First Connect has scheduled three webinars on the upcoming Medical Marijuana law and a Bootcamp for employers with drug and alcohol testing programs. "Medical Marijuana in the Workplace: Are you ready for Sepetember?" will be presented on June 14 and July 12. During the webinar, we will review the ins and outs of the new law, the responsibilities of the employer and best practices in your workplace.
Both webinars are a part of our Featured Webinar Series and are free of charge to employers. To register, visit our "Webinar Schedule" page.
Open Enrollment for Managed Care Organizations in Ohio started today and we’ve already received a few calls with questions. Understandably, it’s a confusing time with a lot of information coming from many different sources. The window for an employer to change their MCO provider lasts 30 days and comes around only once every two years. The next opportunity to change will be in 2020. All employers – even those comfortable with their current MCO - should take this time to evaluate their workers’ compensation program and the costs associated with injured workers over the last two years.
The MCO is a critical partner and plays an important role in ensuring quality care for the injured worker and controlling the bottom line for employers. Workers’ compensation costs can be expensive. For that reason, evaluating the MCO’s performance is crucial to the financial stability of the company.
What Does an MCO Do?
In Ohio, all public and private employers in the state fund workers’ compensation system are required to have an MCO. The services of the MCO are paid for through the employer’s workers’ compensation premium so the decision to use one MCO over another should be based on performance rather than cost.
All MCOs are tasked with the medical management of the workers’ compensation claim. The team will focus on the injured worker’s well being, ensure quality medical care and return the injured worker to duty as soon as safely possible. While all MCOs have the same basic function, some perform much better than others.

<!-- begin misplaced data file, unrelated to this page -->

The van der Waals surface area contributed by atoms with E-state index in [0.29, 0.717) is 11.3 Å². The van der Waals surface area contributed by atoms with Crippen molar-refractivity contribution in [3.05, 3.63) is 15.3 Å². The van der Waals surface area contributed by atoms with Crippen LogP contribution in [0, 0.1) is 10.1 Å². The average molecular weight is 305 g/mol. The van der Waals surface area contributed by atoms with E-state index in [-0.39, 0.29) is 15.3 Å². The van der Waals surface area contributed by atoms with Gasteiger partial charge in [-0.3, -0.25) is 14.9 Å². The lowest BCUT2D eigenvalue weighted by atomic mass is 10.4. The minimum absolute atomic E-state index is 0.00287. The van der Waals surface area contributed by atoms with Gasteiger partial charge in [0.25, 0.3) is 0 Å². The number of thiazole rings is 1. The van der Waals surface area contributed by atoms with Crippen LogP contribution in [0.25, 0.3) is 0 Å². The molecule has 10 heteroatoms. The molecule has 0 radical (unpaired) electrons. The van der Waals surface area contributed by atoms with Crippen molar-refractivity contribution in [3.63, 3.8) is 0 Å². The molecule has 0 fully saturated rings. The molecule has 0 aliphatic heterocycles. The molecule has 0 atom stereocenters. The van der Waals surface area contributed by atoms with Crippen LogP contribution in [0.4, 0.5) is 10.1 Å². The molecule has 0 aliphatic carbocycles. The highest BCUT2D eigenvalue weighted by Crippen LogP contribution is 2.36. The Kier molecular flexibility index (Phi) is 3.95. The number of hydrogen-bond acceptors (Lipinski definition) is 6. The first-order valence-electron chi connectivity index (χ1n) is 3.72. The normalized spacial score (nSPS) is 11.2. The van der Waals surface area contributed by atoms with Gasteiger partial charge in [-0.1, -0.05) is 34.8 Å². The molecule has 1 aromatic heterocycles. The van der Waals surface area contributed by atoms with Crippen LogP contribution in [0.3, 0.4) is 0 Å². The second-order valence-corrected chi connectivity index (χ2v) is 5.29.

While reviewing the claims for the last two years, the biggest question to ask is if the claims history looks better now than it did two years ago? Is the premium and experience modifier moving in the right direction (decreasing)? Has the current MCO been responsive? Take a look at the most difficult claim and ask if the MCO explored all options to move that injured worker’s recovery forward or was the handling of the claim frustrating and disappointing? If so, there may be a better provider.
Size Doesn’t Matter
During open enrollment, employers can expect to receive information from many sources. It’s important to understand the motivation of each endorsement, metric and marketing piece received. Remember: Bigger doesn’t always mean better and smaller doesn’t mean more responsive. What does matter is the MCO’s performance.
Marketing material may contain many metrics and statistical information. It’s important to read the fine print and establish if the information is current. Any date listed before 2018 or without current information should be immediately discarded. The BWC also provides the most up to date information on many benchmarks on the MCO Report Card.
Know What’s Important
Return To Work: Lost time claims have a significant impact on an employer’s workers’ compensation premium. Having an MCO that consistently performs well in returning an injured worker to the job should be an employer’s number one priority. Return To Work is one of the metrics listed on the MCO Report Card. On the MCO Report Card, the higher the number for Return To Work, the better the performance.